Thigh Pain You Can Not Stand - Page #1

Author: Shivali Shah, DO
Co Author #1: Eric Robinson MD
Co Author #2: Anthony Beutler MD
Senior Editor: Justin Mark Young, MD
Editor: Ian McKeag, MD, MS

Patient Presentation:
A 13-year-old female complains of several years of intermittent right inner thigh pain at the mid femur level.

Pain was present during the day and night. It has occasionally awakened her at night. The pain was described as sharp, like "someone pushing on a bruise," and non-radiating. The pain was improved with rest. There was no palpable mass. The family visited their pediatrician several times who thought it was growing pains. One month prior to the visit the intensity and frequency of the pain had increased. Six months ago, she quit playing lacrosse due to the severe pain experienced with activity. Since then, she has tolerated most daily activities, but still has episodic pain. She denied any numbness, paresthesias, weakness, stiffness, fevers, chills, night sweats, unintentional weight loss, or fatigue.

Physical Exam:
Inspection: Well-appearing female without obvious mass or asymmetry. No swelling or effusion present of lower extremities bilaterally.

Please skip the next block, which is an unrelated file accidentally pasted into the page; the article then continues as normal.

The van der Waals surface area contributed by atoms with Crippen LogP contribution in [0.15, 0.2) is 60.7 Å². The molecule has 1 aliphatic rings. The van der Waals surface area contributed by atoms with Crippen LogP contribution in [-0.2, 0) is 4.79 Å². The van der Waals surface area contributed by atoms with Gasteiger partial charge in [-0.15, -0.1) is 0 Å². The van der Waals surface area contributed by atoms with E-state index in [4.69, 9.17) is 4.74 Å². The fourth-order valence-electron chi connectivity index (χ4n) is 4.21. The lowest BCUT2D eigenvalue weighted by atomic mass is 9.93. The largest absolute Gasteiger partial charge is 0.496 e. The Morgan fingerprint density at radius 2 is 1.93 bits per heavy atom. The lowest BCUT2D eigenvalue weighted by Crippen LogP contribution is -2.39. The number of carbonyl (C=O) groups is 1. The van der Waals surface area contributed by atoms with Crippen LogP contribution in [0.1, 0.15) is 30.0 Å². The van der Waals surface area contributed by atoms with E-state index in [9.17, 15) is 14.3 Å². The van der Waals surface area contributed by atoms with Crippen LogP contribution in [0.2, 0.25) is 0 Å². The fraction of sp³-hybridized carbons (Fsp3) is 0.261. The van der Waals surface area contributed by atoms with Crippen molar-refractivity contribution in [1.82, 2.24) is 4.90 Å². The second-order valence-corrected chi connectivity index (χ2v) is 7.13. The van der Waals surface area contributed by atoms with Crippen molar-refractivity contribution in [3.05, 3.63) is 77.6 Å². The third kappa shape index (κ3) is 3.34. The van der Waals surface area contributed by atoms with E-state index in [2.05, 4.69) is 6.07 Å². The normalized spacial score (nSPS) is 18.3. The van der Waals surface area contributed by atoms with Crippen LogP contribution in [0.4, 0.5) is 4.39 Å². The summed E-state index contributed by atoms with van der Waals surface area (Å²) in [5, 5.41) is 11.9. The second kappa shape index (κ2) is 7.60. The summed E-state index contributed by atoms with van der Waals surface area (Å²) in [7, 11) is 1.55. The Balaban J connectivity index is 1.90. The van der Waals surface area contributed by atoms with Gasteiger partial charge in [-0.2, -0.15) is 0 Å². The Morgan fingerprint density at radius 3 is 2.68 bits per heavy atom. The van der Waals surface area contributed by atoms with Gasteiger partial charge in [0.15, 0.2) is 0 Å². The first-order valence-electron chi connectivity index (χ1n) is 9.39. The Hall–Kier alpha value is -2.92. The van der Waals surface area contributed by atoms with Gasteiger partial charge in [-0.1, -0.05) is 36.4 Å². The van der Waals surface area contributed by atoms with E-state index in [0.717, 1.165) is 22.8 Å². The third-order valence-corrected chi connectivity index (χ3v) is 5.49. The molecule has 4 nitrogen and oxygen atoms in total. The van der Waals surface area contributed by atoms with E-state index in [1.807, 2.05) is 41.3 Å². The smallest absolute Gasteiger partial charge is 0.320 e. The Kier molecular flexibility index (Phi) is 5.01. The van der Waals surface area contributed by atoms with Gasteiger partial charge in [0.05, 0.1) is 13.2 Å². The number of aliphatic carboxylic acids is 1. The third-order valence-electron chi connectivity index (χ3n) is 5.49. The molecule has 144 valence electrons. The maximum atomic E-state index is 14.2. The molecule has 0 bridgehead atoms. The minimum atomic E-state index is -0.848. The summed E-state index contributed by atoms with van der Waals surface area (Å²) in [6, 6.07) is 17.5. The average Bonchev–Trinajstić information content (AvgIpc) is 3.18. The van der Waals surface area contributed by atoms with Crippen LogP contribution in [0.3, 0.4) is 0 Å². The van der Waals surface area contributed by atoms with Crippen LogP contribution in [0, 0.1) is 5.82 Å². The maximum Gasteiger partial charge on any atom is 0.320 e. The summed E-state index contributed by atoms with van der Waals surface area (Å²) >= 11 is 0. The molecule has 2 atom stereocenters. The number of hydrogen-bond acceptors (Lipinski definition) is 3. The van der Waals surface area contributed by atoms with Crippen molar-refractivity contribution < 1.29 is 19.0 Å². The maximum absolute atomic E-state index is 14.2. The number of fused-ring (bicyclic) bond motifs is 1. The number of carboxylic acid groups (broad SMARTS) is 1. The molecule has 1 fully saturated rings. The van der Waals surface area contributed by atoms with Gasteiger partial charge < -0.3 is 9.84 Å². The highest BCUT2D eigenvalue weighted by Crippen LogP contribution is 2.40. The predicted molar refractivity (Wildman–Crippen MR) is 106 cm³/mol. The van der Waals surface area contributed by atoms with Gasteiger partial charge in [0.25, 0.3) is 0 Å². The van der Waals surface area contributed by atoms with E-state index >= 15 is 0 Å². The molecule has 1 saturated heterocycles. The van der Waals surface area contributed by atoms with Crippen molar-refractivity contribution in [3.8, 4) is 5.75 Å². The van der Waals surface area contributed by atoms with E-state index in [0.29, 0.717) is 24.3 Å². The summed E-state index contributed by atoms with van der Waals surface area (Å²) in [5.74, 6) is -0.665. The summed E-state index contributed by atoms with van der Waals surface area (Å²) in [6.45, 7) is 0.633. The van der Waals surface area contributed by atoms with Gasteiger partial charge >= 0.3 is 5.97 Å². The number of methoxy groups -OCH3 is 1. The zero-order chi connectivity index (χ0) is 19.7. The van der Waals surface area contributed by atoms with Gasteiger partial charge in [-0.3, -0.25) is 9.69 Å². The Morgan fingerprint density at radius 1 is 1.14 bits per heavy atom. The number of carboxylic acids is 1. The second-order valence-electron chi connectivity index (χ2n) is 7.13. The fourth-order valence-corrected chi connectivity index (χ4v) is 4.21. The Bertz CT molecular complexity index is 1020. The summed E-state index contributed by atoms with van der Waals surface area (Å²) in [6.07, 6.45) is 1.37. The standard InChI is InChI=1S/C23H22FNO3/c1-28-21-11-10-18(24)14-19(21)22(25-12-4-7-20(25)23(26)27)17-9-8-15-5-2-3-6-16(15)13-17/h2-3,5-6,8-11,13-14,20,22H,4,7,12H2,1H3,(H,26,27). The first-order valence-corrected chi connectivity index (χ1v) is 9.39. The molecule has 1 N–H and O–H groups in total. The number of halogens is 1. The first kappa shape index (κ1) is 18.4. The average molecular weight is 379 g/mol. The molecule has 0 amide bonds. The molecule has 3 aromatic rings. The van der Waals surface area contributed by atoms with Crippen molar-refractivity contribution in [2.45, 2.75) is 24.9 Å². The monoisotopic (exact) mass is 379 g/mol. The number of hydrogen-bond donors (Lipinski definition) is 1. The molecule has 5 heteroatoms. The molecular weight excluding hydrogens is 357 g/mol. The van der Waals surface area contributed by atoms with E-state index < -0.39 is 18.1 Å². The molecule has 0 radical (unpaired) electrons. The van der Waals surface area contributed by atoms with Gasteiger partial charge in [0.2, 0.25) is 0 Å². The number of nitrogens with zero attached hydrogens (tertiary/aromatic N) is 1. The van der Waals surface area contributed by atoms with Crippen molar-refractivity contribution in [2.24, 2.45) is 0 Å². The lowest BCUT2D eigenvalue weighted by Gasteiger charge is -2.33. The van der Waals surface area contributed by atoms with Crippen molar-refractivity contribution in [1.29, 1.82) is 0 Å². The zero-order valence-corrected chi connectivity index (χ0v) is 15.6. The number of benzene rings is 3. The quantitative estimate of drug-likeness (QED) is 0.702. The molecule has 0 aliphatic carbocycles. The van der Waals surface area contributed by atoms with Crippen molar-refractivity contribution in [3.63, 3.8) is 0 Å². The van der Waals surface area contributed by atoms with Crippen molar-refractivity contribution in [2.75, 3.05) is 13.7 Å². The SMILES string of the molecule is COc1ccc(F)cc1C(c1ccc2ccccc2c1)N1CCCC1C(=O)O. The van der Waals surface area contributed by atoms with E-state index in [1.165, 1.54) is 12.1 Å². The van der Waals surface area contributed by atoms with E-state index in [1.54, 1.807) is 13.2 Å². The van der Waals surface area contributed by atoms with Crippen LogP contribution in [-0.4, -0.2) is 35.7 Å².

Palpation: Patient was tender to palpation of the antero-medial aspect of right mid-thigh within the muscle body.
Range of motion: Full active range of motion of bilateral hips, knees, and ankles.
Strength: She had 5/5 strength in bilateral hip flexors, quadriceps, hamstrings, tibialis anterior, gastrocnemius, peroneals, toe flexors, and toe extensors.
Sensation: Sensation was intact to light touch throughout bilateral lower extremities.
Special Tests: FABER and FADIR maneuvers within normal limits. Mild pain was provoked with resisted hip flexion. Patient had normal bilateral knee exams including negative McMurray's test, anterior drawer, posterior drawer, varus, and valgus stress tests.

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